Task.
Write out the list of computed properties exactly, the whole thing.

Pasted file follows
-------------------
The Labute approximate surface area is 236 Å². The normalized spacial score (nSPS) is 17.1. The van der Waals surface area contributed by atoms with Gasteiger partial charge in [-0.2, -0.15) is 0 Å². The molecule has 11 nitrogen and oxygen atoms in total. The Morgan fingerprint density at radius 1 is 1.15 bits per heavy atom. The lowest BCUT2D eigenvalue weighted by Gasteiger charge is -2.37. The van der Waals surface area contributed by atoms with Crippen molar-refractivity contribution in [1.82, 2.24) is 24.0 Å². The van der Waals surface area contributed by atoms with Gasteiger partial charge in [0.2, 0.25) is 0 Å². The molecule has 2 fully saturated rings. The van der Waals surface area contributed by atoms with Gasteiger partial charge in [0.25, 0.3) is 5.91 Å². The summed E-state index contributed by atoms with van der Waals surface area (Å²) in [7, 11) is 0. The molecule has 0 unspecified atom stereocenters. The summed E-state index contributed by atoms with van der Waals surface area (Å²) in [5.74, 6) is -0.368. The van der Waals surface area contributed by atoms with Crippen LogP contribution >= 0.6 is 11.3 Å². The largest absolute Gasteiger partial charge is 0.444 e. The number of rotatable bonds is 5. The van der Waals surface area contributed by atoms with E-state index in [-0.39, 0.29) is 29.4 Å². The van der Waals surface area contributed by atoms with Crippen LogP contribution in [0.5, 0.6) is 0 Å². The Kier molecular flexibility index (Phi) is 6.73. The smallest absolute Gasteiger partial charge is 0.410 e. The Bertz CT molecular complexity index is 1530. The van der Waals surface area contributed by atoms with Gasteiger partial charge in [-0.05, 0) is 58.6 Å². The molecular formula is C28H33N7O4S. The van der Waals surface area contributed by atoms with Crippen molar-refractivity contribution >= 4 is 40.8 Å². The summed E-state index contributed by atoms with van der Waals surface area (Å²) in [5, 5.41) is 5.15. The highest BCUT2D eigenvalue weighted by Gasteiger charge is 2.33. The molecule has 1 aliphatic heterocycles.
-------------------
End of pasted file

The Labute approximate surface area is 236 Å². The normalized spacial score (nSPS) is 17.1. The van der Waals surface area contributed by atoms with Gasteiger partial charge in [-0.2, -0.15) is 0 Å². The molecule has 11 nitrogen and oxygen atoms in total. The Morgan fingerprint density at radius 1 is 1.15 bits per heavy atom. The lowest BCUT2D eigenvalue weighted by Gasteiger charge is -2.37. The van der Waals surface area contributed by atoms with Crippen molar-refractivity contribution in [1.82, 2.24) is 24.0 Å². The van der Waals surface area contributed by atoms with Gasteiger partial charge in [0.2, 0.25) is 0 Å². The molecule has 2 fully saturated rings. The van der Waals surface area contributed by atoms with Gasteiger partial charge in [0.25, 0.3) is 5.91 Å². The summed E-state index contributed by atoms with van der Waals surface area (Å²) in [7, 11) is 0. The molecule has 0 unspecified atom stereocenters. The summed E-state index contributed by atoms with van der Waals surface area (Å²) in [5.74, 6) is -0.368. The van der Waals surface area contributed by atoms with Crippen LogP contribution >= 0.6 is 11.3 Å². The largest absolute Gasteiger partial charge is 0.444 e. The number of rotatable bonds is 5. The van der Waals surface area contributed by atoms with E-state index in [-0.39, 0.29) is 29.4 Å². The van der Waals surface area contributed by atoms with Crippen LogP contribution in [0.5, 0.6) is 0 Å². The Kier molecular flexibility index (Phi) is 6.73. The smallest absolute Gasteiger partial charge is 0.410 e. The Bertz CT molecular complexity index is 1530. The van der Waals surface area contributed by atoms with Gasteiger partial charge in [-0.05, 0) is 58.6 Å². The molecular formula is C28H33N7O4S. The van der Waals surface area contributed by atoms with Crippen molar-refractivity contribution >= 4 is 40.8 Å². The summed E-state index contributed by atoms with van der Waals surface area (Å²) in [5, 5.41) is 5.15. The highest BCUT2D eigenvalue weighted by Gasteiger charge is 2.33. The molecule has 1 aliphatic heterocycles.